Driver assistance technologies are becoming more common and more sophisticated with each passing year, but despite this, their function is still to reduce accidents rather than eliminate them – at least, for now. Volvo's project 360° is going the whole hog with a new technology that the Swedish car maker believes has the potential to eliminate deaths and injuries by a Volvo car or truck by 2020.
Project 360° is the culmination of the four-year Non-Hit Car and Truck project, which is a Swedish collaborative project between the academic and business sectors that is slated to end in December. Volvo says that the 360° system acts as a virtual co-driver by using a suite of discrete sensors to provide comprehensive 360° coverage of the immediate area around the car every 25 milliseconds and can predict events, including the paths of moving objects, up to five seconds ahead.
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Based on new and existing technologies, the key to this is new centralized Sensor Fusion framework that allows data from radar, cameras, lidar, GPS and other sensors to be shared efficiently. This system not only has the ability to detect threats that may be invisible to the driver, but can also give suggestions on alternative courses of action to take to avoid collisions, as well as providing auto steering and braking if the driver doesn't respond.
The 360° system is not only aimed at consumer passenger vehicles, but commercial cargo haulers as well. The technology is particularly attractive because trucks have notoriously restricted fields of vision; especially in confined urban settings.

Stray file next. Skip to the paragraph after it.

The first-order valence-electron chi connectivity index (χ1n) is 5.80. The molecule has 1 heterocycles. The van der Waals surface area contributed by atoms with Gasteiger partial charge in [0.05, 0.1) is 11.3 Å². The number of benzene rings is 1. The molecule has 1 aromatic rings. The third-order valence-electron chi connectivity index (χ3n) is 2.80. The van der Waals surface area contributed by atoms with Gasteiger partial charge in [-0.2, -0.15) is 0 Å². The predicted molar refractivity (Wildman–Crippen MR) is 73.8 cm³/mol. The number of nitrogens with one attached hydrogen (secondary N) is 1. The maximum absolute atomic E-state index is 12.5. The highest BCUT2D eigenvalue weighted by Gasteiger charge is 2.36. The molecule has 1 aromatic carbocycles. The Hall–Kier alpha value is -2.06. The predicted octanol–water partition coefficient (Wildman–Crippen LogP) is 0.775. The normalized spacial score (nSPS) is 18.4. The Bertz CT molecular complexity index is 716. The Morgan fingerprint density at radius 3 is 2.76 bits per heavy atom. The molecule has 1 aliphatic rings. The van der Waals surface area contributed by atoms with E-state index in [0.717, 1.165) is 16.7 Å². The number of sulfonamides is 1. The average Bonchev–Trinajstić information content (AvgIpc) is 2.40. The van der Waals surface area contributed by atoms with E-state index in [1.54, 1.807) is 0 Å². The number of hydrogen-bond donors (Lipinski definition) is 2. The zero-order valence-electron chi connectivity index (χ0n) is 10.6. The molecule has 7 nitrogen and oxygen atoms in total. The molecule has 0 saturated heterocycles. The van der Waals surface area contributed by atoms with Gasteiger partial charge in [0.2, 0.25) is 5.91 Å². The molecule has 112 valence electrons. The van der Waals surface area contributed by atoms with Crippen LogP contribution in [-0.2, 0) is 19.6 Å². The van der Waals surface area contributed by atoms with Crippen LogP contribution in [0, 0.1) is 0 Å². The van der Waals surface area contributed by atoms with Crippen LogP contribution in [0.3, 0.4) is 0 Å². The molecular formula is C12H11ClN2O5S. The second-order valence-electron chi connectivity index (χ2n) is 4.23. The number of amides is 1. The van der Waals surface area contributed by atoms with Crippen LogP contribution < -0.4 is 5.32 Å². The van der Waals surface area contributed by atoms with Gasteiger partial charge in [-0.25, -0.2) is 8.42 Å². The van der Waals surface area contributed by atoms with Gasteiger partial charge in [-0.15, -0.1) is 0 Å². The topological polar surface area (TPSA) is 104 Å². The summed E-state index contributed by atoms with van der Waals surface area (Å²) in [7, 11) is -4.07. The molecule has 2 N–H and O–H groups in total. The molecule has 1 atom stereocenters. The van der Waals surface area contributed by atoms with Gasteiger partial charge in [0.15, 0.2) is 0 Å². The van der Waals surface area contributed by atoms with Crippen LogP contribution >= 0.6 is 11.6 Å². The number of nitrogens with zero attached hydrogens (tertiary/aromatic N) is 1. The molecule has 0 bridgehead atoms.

Though the basic idea is the same, applying it to trucks is not simply a matter of scaling up. According to Volvo, trucks present their own peculiar problems that need to be solved before the technology is practical. For example, being larger and often requiring more complex gear shifts, trucks can't perform the sort of sudden maneuvers that a passenger car is capable of. In addition, they come in a wide variety of sizes and carry loads that vary greatly in weight and distribution from trip to trip. This means that a truck-specific version of 360° will require further developments before becoming practical.
Volvo says that the 360° technology is still in the testing phase and probably won't be deployed for about five to 10 years. Toward this end, the company has built and is currently evaluating a pair of prototype vehicles.
"We have the main components in place, but we need to do a lot more testing in order to make sure that the system is fault-free," says Carl Johan Almqvist, Volvo Trucks' Traffic and Product Safety Director. “If we manage to solve these challenges, a future without truck [and car] accidents is within reach."
The video below shows the 360° technology applied to trucks.